[Vern on the summit of Mount Brett, with his first peak of the day - Pilot Mountain - in the background.]

 
[Looking down on the (tiny) Massive Mountain and down the Bow River Valley towards Banff. ++]

 
[Looking along the north ridge of Brett, Ishbel on the left and Cory on the right.]

 
[Looking down the valley between Pilot and Brett - Pilot on the right, Copper at center. ++]

 
[Looking over Sunshine Meadows and Healy Pass towards The Monarch. Assiniboine at left. ++]


[Assiniboine looms to the south. Black Brett just sneaks into the picture on the left.]


[The Castle Mountain massif.]

 
[Storm on the left, Deltaform, Hungabee, Lefroy and Temple L to R in the far distance.]


[Gorgeous view over the Sundance Range towards Mount Rundle and Banff.]

 
[Fantastic summit panorama looking north and east. ++]

 

The crux that I by-passed on the way up is actually more exposed if you go over it on the way back. I found myself clinging rather desperately to a questionable hold while my feet sought solid ground for a few moments! I'm still not sure which way I prefer, I'm just glad I'm done it. I would do the alternate descent that Kane mentions (and that I failed to notice when I read the description) for the safest option.

 


[Serious terrain on the ridge.]


[Loose terrain - I should have been way off to the right here for the alternate easy descent route.]


[The ridge isn't giving up easily!]


[Looking off another exposed section towards Pilot.]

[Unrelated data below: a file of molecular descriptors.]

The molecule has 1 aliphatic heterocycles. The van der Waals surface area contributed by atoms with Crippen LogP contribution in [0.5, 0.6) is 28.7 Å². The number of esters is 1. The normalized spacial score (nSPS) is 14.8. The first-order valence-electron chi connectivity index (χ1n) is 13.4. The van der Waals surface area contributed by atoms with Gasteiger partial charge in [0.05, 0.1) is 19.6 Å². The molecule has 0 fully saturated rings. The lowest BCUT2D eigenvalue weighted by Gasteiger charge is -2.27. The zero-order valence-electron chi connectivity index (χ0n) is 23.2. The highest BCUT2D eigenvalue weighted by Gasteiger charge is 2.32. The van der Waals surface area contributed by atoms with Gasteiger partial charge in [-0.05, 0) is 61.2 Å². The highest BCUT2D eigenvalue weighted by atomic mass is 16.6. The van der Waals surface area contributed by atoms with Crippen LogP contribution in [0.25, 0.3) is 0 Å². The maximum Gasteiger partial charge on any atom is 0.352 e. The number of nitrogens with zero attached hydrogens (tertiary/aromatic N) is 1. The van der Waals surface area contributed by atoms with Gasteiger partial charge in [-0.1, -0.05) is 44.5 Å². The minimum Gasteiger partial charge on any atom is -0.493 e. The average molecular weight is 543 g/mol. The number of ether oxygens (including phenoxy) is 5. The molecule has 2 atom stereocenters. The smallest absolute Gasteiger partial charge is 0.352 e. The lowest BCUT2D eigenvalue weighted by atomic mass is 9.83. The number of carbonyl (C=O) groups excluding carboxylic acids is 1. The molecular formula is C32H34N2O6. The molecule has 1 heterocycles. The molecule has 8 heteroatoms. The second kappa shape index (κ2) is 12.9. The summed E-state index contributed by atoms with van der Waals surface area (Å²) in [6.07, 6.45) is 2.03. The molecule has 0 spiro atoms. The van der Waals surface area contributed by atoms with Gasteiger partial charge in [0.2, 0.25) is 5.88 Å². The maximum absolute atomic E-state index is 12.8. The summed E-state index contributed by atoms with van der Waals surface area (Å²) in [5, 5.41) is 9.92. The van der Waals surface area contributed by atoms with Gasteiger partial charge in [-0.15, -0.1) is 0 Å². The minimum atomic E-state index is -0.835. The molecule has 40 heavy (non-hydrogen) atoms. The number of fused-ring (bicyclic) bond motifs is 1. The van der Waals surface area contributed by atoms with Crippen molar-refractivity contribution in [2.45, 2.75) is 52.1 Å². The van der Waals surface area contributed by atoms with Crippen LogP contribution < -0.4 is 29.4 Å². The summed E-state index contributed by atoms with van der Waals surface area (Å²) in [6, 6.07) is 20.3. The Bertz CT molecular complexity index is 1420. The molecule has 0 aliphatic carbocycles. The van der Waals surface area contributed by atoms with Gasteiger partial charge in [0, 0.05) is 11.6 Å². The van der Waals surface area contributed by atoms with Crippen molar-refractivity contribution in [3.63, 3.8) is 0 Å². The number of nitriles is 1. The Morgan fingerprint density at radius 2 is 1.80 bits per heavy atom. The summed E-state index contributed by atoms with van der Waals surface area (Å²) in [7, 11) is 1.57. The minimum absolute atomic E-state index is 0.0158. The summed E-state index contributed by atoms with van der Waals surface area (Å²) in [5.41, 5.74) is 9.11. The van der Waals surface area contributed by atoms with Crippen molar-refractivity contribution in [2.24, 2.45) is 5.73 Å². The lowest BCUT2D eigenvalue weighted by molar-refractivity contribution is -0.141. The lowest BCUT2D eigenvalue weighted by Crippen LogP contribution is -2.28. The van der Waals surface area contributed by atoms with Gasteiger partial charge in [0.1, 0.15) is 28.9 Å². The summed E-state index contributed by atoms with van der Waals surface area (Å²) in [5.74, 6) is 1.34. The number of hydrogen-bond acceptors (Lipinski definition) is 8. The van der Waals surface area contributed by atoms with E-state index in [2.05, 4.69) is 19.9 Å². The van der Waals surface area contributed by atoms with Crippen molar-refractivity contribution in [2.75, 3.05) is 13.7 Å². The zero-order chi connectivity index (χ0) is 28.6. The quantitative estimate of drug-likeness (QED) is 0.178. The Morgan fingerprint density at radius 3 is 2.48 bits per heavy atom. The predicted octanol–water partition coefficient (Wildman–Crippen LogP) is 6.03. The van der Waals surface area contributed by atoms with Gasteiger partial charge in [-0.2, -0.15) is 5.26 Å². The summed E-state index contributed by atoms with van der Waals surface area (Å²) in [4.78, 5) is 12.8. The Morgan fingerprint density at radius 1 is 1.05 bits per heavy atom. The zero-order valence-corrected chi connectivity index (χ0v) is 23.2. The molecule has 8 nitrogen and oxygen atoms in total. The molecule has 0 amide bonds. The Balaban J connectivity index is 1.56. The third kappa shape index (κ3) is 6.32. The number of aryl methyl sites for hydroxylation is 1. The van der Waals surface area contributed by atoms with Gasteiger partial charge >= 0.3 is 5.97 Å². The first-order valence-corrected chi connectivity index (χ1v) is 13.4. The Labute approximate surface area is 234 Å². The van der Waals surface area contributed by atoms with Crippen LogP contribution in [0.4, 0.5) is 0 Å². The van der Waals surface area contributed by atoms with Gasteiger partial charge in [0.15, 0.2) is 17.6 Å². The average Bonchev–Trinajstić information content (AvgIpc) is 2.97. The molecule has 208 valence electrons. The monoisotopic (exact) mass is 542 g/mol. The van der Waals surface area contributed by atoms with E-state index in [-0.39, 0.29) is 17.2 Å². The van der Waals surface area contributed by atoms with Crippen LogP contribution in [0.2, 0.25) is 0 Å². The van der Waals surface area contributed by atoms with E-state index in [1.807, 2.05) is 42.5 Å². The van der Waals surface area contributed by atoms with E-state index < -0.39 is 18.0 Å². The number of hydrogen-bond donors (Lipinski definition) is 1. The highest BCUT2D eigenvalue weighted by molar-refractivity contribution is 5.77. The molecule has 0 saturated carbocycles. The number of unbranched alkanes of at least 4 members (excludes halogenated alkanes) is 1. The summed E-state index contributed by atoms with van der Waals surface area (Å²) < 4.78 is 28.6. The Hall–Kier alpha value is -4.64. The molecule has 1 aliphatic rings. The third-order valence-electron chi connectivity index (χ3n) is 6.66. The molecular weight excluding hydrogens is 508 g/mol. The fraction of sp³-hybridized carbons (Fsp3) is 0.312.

[More ridge.]


[Nice views to distract me.]


[Urg.]


[Looking back at the upper mountain, finally back to hiking terrain.]

 

The rest of the walk to my bike was uneventful except for a few nervous moments when my tired brain mistook a large grey rock for a grizzly... (I nearly pepper sprayed it when it refused to move! ;-))

 


[I was convinced one of the boulders on the slope ahead of me was a grizzly! A tense 5 minutes as I approached and it refused to budge even with loud yelling! I didn't actually pepper spray the hapless rock, but it was close... ;)]


[The world's nicest bivy spot! A delightful alpine valley rest spot.]


[About to hit the bush to Redearth Creek trail.]

 

The bushwhack to the Redearth road was a bit of a drag and I found myself wondering what the heck I was doing out there on my own but eventually I did make it back to my bike. The ride out was fast and fun. My round trip time of 10 hours wasn't even that bad, but it felt a lot longer. I would highly recommend doing these two mountains together if you can handle the long day of difficult scrambling and the elevation gains.

Comments

hey vern, awesome trip reports! they really help me out every time. also, how long did this trip took you? i might want to plan it in this week. thanks!

jan

just seen it now, sorry for that haha